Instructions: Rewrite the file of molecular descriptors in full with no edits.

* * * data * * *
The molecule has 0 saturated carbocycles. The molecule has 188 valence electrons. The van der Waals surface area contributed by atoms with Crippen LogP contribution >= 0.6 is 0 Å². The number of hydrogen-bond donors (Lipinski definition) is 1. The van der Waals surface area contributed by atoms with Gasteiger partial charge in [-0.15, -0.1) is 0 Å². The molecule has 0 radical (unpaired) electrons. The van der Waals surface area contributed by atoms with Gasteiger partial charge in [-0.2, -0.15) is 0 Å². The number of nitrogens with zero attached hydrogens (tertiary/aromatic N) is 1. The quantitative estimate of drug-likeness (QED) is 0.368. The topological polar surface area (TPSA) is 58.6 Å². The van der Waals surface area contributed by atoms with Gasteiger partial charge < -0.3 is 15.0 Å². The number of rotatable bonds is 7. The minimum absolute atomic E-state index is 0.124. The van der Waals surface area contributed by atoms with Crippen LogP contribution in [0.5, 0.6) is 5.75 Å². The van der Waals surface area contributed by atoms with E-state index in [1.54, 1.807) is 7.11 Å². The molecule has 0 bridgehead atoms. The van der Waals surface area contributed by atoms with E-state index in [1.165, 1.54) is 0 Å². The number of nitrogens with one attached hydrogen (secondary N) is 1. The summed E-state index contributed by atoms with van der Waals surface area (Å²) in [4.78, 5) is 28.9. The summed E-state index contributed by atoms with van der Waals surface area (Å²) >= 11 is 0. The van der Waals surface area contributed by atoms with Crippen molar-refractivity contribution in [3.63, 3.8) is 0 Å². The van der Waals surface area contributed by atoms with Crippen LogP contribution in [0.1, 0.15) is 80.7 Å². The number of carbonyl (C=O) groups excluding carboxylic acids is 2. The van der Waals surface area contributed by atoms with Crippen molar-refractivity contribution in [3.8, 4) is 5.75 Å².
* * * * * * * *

The molecule has 0 saturated carbocycles. The molecule has 188 valence electrons. The van der Waals surface area contributed by atoms with Crippen LogP contribution >= 0.6 is 0 Å². The number of hydrogen-bond donors (Lipinski definition) is 1. The van der Waals surface area contributed by atoms with Gasteiger partial charge in [-0.15, -0.1) is 0 Å². The molecule has 0 radical (unpaired) electrons. The van der Waals surface area contributed by atoms with Gasteiger partial charge in [-0.2, -0.15) is 0 Å². The number of nitrogens with zero attached hydrogens (tertiary/aromatic N) is 1. The quantitative estimate of drug-likeness (QED) is 0.368. The topological polar surface area (TPSA) is 58.6 Å². The van der Waals surface area contributed by atoms with Gasteiger partial charge < -0.3 is 15.0 Å². The number of rotatable bonds is 7. The minimum absolute atomic E-state index is 0.124. The van der Waals surface area contributed by atoms with Crippen LogP contribution in [0.5, 0.6) is 5.75 Å². The van der Waals surface area contributed by atoms with E-state index in [1.54, 1.807) is 7.11 Å². The molecule has 0 bridgehead atoms. The van der Waals surface area contributed by atoms with E-state index in [1.165, 1.54) is 0 Å². The number of nitrogens with one attached hydrogen (secondary N) is 1. The summed E-state index contributed by atoms with van der Waals surface area (Å²) in [4.78, 5) is 28.9. The summed E-state index contributed by atoms with van der Waals surface area (Å²) >= 11 is 0. The van der Waals surface area contributed by atoms with Crippen molar-refractivity contribution in [3.63, 3.8) is 0 Å². The van der Waals surface area contributed by atoms with Crippen LogP contribution in [0.1, 0.15) is 80.7 Å². The number of carbonyl (C=O) groups excluding carboxylic acids is 2. The van der Waals surface area contributed by atoms with Crippen molar-refractivity contribution in [3.8, 4) is 5.75 Å².